Matthew 25:1-13 “Then the kingdom of heaven will be like ten virgins who took their lamps and went to meet the bridegroom. Five of them were foolish, and five were wise … And the foolish said to the wise, ‘Give us some of your oil, for our lamps are going out.’  But the wise answered, saying, ‘Since there will not be enough for us and for you, go rather to the dealers and buy for yourselves.’  And while they were going to buy, the bridegroom came, and those who were ready went in with him to the marriage feast, and the door was shut. Afterward the other virgins came also, saying, ‘Lord, lord, open to us.’  But he answered, ‘Truly, I say to you, I do not know you.’ Watch therefore, for you know neither the day nor the hour.”

Matthew 9:15 “And Jesus said to them, ‘Can the wedding guests mourn as long as the bridegroom is with them? The days will come when the bridegroom is taken away from them, and then they will fast.”

Performing this miracle at a wedding is a demonstration of Christ’s love for those who seek a relationship with Him. Another key component of this miracle was the nature of the wine He made. After tasting the wine, the Master of the Feast said, “Everyone serves the good wine first, and when people have drunk freely, then the poor wine. But you have kept the good wine until now” (John 2:10b). Jesus made good wine, better than expected, and worthy of note. It is the first recording of Him drinking wine with His disciples, but the last time He said, “I tell you I will not drink again of this fruit of the vine until that day when I drink it new with you in my Father's kingdom” (Matthew 26:29).

Jesus made good wine in His first miracle, took some at the Last Supper, and will drink new wine with His church in Heaven, where there will be an event called the Wedding Supper of the Lamb. This is foretold in Revelation: “Let us rejoice and exult and give him the glory, for the marriage of the Lamb has come, and his Bride has made herself ready; it was granted her to clothe herself with fine linen, bright and pure” (Revelation 19:7-8). This miracle was an act of love, an initial demonstration of His power to His disciples, and held prophetic undertones.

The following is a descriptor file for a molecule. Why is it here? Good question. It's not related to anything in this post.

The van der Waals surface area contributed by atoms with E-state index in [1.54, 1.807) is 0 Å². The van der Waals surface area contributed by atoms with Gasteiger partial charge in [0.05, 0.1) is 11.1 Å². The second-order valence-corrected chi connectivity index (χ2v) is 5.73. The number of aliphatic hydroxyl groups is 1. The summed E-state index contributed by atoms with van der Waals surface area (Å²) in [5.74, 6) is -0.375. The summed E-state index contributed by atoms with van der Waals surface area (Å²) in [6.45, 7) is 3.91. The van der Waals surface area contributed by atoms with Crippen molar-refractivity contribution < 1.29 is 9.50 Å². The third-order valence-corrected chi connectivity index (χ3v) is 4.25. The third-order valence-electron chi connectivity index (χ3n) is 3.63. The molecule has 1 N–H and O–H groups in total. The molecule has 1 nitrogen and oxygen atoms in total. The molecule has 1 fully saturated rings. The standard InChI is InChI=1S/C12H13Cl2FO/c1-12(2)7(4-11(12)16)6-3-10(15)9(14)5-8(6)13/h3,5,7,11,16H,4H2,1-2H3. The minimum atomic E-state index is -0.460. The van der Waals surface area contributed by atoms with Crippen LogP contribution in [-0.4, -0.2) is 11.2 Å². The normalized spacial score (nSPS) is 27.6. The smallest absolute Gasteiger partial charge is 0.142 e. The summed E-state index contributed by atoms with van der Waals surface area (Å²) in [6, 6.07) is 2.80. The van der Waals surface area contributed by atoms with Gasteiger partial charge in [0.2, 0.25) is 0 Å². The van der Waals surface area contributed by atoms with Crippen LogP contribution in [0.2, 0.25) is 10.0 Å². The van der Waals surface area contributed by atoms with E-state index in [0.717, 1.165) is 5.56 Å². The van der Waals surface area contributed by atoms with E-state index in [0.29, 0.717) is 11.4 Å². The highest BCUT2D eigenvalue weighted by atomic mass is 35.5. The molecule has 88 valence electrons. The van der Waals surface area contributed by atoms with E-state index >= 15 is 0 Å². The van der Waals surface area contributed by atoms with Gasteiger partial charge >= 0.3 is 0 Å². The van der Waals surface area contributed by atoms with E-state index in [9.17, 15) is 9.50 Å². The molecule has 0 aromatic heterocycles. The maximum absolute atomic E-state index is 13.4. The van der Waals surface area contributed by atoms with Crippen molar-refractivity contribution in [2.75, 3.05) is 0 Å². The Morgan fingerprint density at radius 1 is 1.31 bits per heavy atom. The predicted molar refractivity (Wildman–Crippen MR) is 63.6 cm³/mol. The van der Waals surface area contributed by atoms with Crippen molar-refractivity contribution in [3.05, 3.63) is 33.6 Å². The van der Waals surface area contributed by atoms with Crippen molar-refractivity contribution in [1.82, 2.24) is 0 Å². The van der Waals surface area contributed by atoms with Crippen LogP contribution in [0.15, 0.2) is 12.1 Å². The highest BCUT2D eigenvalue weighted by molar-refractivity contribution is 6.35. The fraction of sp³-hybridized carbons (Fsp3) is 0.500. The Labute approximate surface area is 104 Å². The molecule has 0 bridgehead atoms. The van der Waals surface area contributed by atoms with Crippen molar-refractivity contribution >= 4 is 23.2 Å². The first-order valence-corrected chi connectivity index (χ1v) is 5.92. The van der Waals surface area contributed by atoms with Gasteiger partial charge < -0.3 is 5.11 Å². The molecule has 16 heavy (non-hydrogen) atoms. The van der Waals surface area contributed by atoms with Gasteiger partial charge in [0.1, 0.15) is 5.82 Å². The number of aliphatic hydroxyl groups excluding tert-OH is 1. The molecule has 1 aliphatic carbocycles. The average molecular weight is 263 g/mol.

What Kind of Other Miracles Did Jesus Do?

Turning water into wine stands out as unique among Jesus’ other miracles. There was no specific Old Testament prophecy that it fulfilled. Most of His miracles not only fixed a problem that was beyond the help of anyone other than God, but it had been foretold by the prophets. He also performed these kinds of miracles more than once. He healed diseases several times, including leprosy. There are multiple accounts of him expelling demons. He fed thousands twice, and even brought people back from the dead more than once.

These miracles included:

Healings: John 4:43-54, Matthew 8:1-4, Mark 3:1-6, Luke 8:42-48
Casting Out DemonsMatthew 8:28-33Luke 9:37-43Matthew 12:22-23Mark 1:21-27
Miraculous ProvisionLuke 5:1-11Mark 4:35-41Luke 9:10-17Mark 8:1-13
Raising People from the Dead: John 11:1-45, Luke 7:11-17

The prophet Isaiah predicted about the Messiah, “Then the eyes of the blind shall be opened, and the ears of the deaf unstopped; then shall the lame man leap like a deer, and the tongue of the mute sing for joy” (Isaiah 35:5-6). Later, Matthew would write in his Gospel, “the blind receive their sight and the lame walk, lepers are cleansed and the deaf hear, and the dead are raised up, and the poor have good news preached to them” (Matthew 11:5).

Turning water into wine is not on this list, and there is only one record of such a miracle, which speaks to its uniqueness.

Why Did Jesus Perform Miracles?

Jesus performed miracles to fulfill the word of the prophets, to glorify the Father, and to demonstrate His power and authority, all of which He did so that all would put their faith in him, believe, and be saved. In fact, if a person or group of people fully hardened their hearts against him, Jesus would not perform miracles for them. He condemned the Pharisees for demanding signs He knew they would reject, and did not perform miracles in Chorazin, Bethsaida, and Capernaum after those cities rejected Him.

God still works today, sometimes even miraculously. While different denominations may disagree about the extent to which they occur, none deny the power of God to work for those who love Him, or to bring the lost to Himself. The Word of God does warn against false signs and wonders, so Christians should test the spirits behind remarkable events. Understanding that miracles are a way to invite people into a deeper relationship with Him is important. Faith should not be dependent on seeing great miracles, but rather miracles can be a way to increase existing faith. It is okay to ask for the miraculous, but the relationship with the living Lord should not be dependent on it.

“Behold, I am the Lord, the God of all flesh. Is anything too hard for me?” (Jeremiah 32:27).

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Photo credit: Unsplash/Alasdair Elmes

Bethany Verrett is a freelance writer and editor. She maintains a faith and lifestyle blog graceandgrowing.com, where she muses about the Lord, life, culture, and ministry.